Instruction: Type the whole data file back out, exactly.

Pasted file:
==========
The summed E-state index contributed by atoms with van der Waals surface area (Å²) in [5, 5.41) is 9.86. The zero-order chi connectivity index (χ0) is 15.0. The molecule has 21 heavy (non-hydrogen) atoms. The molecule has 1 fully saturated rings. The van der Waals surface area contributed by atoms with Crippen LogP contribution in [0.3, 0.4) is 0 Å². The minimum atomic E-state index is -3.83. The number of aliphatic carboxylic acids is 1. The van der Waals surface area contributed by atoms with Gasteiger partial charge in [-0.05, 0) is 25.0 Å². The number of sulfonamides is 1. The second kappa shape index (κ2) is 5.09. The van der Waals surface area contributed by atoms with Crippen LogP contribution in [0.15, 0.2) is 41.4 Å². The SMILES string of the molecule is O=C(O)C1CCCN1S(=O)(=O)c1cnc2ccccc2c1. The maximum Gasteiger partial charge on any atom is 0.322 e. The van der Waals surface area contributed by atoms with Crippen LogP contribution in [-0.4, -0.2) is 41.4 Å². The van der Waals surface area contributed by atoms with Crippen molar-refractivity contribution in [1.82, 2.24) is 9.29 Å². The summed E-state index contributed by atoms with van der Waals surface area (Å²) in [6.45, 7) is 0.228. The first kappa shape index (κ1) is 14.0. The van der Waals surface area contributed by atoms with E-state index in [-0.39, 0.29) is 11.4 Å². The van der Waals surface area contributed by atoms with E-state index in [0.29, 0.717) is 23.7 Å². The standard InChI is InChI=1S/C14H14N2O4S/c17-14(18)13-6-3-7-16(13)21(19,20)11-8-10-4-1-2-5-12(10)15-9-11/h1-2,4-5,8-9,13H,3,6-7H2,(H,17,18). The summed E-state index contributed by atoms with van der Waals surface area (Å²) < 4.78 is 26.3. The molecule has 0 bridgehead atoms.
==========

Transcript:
The summed E-state index contributed by atoms with van der Waals surface area (Å²) in [5, 5.41) is 9.86. The zero-order chi connectivity index (χ0) is 15.0. The molecule has 21 heavy (non-hydrogen) atoms. The molecule has 1 fully saturated rings. The van der Waals surface area contributed by atoms with Crippen LogP contribution in [0.3, 0.4) is 0 Å². The minimum atomic E-state index is -3.83. The number of aliphatic carboxylic acids is 1. The van der Waals surface area contributed by atoms with Gasteiger partial charge in [-0.05, 0) is 25.0 Å². The number of sulfonamides is 1. The second kappa shape index (κ2) is 5.09. The van der Waals surface area contributed by atoms with Crippen LogP contribution in [0.15, 0.2) is 41.4 Å². The SMILES string of the molecule is O=C(O)C1CCCN1S(=O)(=O)c1cnc2ccccc2c1. The maximum Gasteiger partial charge on any atom is 0.322 e. The van der Waals surface area contributed by atoms with Crippen LogP contribution in [-0.4, -0.2) is 41.4 Å². The van der Waals surface area contributed by atoms with Crippen molar-refractivity contribution in [1.82, 2.24) is 9.29 Å². The summed E-state index contributed by atoms with van der Waals surface area (Å²) in [6.45, 7) is 0.228. The first kappa shape index (κ1) is 14.0. The van der Waals surface area contributed by atoms with E-state index in [-0.39, 0.29) is 11.4 Å². The van der Waals surface area contributed by atoms with E-state index in [0.29, 0.717) is 23.7 Å². The standard InChI is InChI=1S/C14H14N2O4S/c17-14(18)13-6-3-7-16(13)21(19,20)11-8-10-4-1-2-5-12(10)15-9-11/h1-2,4-5,8-9,13H,3,6-7H2,(H,17,18). The summed E-state index contributed by atoms with van der Waals surface area (Å²) < 4.78 is 26.3. The molecule has 0 bridgehead atoms.